As part of a new COVID-19 aid package, Democrats are pushing for Americans to receive a third round of stimulus payments.
The bill includes new checks, expanded unemployment benefits through August, and health care subsidies for unemployed Americans.
Democrats and Republicans disagree on how much money Americans should receive and who qualify, though members of both parties have supported a third check in one form or another.
A new set of controls would provide much-needed relief to Americans as economic conditions remain bleak. There are 10 million fewer jobs than before the pandemic, while the unemployment rate stands at 6.4% (double from a year ago).
Here are the latest details on the next round of direct payments.
How much could you receive?
On Monday, House Democrats released a proposal for COVID-19 relief, which would include handing out $1,400 checks to U.S. households.
The income thresholds remain the same as the first two sets of payments. Individuals earning up to $75,000 and couples earning up to $150,000 will receive the full amount. However, payments are phased out more quickly compared to the previous checks, with payment amounts decreasing for individuals earning from $75,000 to $100,000, and joint submitters earning from $150,000 to $200,000.
Ahead of Georgia’s second election, Democrats campaigned to send checks for $2,000. That amount includes the $600 approved by Congress in December. The $1,400 payments proposed by the Democrats are the remainder of the $2,000 total.
And if you did not receive the first two incentive checks because your income was too high in 2018 and 2019, then you will be eligible for those earlier direct benefits based on your income in 2020 if you meet the requirements.
“Anyone who has not received their first stimulus payments must file a 2020 tax return to claim their payments from March and December of last year,” said Kris Cox, deputy director of federal tax policy at the Center on Budget and Policy Priorities. Marketplace.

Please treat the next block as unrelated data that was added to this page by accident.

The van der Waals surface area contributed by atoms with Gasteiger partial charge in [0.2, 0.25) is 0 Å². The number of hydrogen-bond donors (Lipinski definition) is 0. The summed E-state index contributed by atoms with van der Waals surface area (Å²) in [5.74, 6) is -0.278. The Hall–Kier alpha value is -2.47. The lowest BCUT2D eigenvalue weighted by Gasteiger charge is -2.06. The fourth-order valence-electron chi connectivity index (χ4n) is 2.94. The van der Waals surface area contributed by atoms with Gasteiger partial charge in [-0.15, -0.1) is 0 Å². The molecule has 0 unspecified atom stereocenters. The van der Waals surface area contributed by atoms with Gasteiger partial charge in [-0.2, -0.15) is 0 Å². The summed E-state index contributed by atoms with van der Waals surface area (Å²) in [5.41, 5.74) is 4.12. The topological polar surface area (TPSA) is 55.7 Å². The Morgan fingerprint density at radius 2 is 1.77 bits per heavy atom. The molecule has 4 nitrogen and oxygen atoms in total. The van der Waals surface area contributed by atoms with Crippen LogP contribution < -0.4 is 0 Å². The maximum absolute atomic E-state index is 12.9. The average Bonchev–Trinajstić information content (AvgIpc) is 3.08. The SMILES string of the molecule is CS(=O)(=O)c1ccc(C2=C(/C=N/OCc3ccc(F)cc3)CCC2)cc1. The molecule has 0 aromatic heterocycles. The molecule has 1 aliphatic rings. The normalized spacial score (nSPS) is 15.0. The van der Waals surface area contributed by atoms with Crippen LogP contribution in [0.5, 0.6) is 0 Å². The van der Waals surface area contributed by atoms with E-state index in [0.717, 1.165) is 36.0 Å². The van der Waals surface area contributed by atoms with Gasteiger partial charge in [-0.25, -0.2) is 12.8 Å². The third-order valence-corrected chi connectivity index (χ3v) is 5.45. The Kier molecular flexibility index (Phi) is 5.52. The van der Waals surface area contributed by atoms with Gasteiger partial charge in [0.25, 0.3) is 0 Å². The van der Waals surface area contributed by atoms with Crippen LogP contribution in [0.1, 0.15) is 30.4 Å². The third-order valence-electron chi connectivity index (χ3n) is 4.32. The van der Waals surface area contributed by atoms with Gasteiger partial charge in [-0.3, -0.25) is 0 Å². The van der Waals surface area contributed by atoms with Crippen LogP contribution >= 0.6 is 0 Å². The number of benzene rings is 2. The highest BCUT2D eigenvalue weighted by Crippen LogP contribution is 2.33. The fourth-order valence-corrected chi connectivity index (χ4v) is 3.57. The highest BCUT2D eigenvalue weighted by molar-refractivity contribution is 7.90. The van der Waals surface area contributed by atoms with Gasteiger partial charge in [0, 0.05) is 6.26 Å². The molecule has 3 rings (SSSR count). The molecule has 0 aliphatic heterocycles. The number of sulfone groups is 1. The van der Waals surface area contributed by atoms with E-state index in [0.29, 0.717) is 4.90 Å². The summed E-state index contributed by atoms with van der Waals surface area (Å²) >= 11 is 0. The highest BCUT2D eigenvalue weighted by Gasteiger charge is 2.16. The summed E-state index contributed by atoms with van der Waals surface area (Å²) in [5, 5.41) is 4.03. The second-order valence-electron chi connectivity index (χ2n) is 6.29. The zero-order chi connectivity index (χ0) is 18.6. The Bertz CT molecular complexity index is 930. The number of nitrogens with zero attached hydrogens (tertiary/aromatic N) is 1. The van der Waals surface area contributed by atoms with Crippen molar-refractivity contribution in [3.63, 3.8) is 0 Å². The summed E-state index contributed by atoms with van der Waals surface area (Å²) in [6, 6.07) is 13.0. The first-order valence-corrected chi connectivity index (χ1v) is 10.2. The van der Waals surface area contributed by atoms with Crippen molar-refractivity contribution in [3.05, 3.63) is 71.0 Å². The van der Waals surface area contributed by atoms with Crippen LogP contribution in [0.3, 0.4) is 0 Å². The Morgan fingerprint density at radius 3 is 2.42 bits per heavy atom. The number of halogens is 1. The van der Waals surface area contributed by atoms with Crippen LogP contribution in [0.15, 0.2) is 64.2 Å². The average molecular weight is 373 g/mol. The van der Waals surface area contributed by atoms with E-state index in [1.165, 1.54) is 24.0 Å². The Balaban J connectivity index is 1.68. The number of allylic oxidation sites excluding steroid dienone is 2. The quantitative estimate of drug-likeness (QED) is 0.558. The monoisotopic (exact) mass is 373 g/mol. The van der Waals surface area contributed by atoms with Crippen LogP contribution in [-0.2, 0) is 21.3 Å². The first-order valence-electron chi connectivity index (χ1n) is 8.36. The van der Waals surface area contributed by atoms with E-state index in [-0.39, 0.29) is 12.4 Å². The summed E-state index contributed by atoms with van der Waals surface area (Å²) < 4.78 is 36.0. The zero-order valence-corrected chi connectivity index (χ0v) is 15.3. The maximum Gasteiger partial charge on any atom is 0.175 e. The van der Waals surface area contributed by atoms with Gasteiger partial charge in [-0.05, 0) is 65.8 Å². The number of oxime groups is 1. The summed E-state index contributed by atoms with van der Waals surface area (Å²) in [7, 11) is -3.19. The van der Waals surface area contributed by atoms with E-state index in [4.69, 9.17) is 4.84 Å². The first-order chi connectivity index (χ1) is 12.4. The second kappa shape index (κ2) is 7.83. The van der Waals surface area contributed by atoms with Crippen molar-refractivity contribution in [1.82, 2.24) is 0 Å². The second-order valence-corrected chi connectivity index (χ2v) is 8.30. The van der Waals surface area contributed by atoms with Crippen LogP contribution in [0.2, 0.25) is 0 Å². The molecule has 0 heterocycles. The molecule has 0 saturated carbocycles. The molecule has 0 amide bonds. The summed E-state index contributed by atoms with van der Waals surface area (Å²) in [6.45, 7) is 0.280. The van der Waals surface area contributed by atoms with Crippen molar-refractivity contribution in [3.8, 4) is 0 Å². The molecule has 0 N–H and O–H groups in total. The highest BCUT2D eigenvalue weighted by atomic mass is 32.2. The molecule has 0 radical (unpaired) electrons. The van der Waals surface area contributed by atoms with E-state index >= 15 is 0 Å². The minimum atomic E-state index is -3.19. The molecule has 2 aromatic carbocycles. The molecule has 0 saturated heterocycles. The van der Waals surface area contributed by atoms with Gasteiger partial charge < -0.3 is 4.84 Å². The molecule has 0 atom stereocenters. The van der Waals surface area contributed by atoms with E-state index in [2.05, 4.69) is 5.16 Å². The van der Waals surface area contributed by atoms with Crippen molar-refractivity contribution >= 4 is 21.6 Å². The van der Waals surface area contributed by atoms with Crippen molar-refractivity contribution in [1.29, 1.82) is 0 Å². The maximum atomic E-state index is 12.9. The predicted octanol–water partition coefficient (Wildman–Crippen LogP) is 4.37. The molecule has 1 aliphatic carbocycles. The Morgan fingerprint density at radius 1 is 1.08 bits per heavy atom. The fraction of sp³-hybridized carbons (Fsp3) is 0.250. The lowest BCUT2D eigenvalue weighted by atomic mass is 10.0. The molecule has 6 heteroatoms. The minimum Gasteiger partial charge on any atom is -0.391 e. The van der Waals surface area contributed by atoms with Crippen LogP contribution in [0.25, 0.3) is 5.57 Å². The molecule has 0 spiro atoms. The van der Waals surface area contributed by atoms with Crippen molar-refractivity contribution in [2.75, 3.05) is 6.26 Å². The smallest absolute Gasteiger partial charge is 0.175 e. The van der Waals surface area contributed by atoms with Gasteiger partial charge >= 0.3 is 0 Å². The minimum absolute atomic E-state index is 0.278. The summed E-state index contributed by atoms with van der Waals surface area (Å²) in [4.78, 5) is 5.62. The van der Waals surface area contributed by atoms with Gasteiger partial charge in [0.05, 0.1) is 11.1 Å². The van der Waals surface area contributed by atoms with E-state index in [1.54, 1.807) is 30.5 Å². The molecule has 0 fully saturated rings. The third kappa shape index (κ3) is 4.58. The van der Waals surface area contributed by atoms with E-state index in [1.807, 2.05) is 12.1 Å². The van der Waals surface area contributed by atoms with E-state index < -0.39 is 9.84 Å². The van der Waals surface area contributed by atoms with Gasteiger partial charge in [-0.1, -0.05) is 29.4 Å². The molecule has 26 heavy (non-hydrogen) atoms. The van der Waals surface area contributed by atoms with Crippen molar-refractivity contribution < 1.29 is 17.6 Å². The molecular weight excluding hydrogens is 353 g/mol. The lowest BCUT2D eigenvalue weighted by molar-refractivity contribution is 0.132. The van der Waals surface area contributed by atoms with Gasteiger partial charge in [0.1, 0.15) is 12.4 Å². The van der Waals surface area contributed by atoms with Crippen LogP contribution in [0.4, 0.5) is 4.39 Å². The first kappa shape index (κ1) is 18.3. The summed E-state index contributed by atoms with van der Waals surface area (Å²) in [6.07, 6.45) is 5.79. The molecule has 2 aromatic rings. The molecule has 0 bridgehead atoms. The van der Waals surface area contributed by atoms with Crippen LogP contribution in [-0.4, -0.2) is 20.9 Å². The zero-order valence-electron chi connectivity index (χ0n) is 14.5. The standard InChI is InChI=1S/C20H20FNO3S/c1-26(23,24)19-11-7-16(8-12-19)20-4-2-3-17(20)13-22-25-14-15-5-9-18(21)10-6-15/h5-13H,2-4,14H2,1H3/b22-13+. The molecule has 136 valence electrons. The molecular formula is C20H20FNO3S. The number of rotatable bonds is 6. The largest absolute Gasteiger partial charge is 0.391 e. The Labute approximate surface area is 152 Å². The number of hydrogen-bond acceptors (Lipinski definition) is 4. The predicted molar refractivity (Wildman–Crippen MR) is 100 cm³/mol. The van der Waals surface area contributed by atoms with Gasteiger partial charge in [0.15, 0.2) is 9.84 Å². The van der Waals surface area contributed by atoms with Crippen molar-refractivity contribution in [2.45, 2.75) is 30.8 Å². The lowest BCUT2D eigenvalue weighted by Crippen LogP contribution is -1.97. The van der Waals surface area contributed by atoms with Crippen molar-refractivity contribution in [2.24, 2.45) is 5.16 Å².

What hurdles are there to get them?
Lawmakers in both parties have opposed the eligibility requirements for the next round of stimulus and are calling for lower income thresholds.
sen. Susan Collins, a Republican from Maine, and Sen. Joe Manchin, a conservative Democrat from West Virginia, led a proposal that would reduce checks from $50,000 for individuals and $100,000 for joint filers.
However, Democratic Senator Bernie Sanders of Vermont has criticized these caps, tweeting that “Telling an employee who makes $52,000 a year that they are ‘too rich’ to get the full $2,000 in direct aid is totally absurd.”
And President Joe Biden supports maintaining the same thresholds as the previous two payments.
John Hudak of the Brookings Institution said that while there has been disagreement, he thinks the thresholds set by the House Democrats (i.e. the full amount for individuals earning $75,000 and joint petitioners earning $150,000) will prevail.
“It will be very difficult for Democrats to inflict a blatant defeat on their new president in his first major legislative effort,” said Hudak, deputy director of the institute’s Center for Effective Public Management.
Hudak added that Manchin’s situation is an “excellent” reason why this bill will eventually be passed. While the congressman won’t support all aspects of it, Hudak pointed out that Manchin is from West Virginia — a state that is hurting economically for reasons both related and unrelated to COVID-19.
“This is the kind of aid that will really help the people of West Virginia,” Hudak said. “And he knows that if he stands up and casts a vote that would ultimately prevent that relief from going to an American, especially West Virginians, it’s probably going to be too difficult a vote for Joe Manchin to cast.”
When would you get them?
Democrats want to have the entire COVID-19 aid package into law by mid-March. Hudak thinks that timeline is pretty optimistic, but not impossible.
But every time the package is approved, Francine Lipman, a law professor at the University of Nevada, Las Vegas, said she thinks you’ll get a payment in a few weeks if it’s based on your 2019 income.
Under the Democrats’ plan, the payment would be based on income returns for 2019 or 2020.
“The Treasury has gotten a lot better with it” [checks]. If you can remember the first one, it took some time,” Lipman said. “But the second they definitely pushed out quickly.”
However, Lipman said the payment could take a little longer if it’s based on 2020 income.
“Once your 2020 return is processed, it may take a few weeks after that,” she noted.
We’re also in tax season, but Lipman said she thinks the IRS will still try to speed up check distribution.
Does this mean the end of stimulus controls during the crisis?
Hudak said he thinks everyone in Congress want this is the final round of stimulus checks.
“The Republicans want it to be the last round because they’re tired of deficit spending — suddenly again — and they just want this kind of government support over,” he said. “Democrats want this to be the last round of scrutiny because they want this to solve the problem.”
But this may not be the final payment, and Democrats understand that, he said.
“If this doesn’t jump-start the economy, if something happens in the public health space that we don’t foresee, or if something else happens that may or may not be economically related to COVID, and we continue to slide into recession, then it’s about be a strong case for another round of aid,” said Hudak.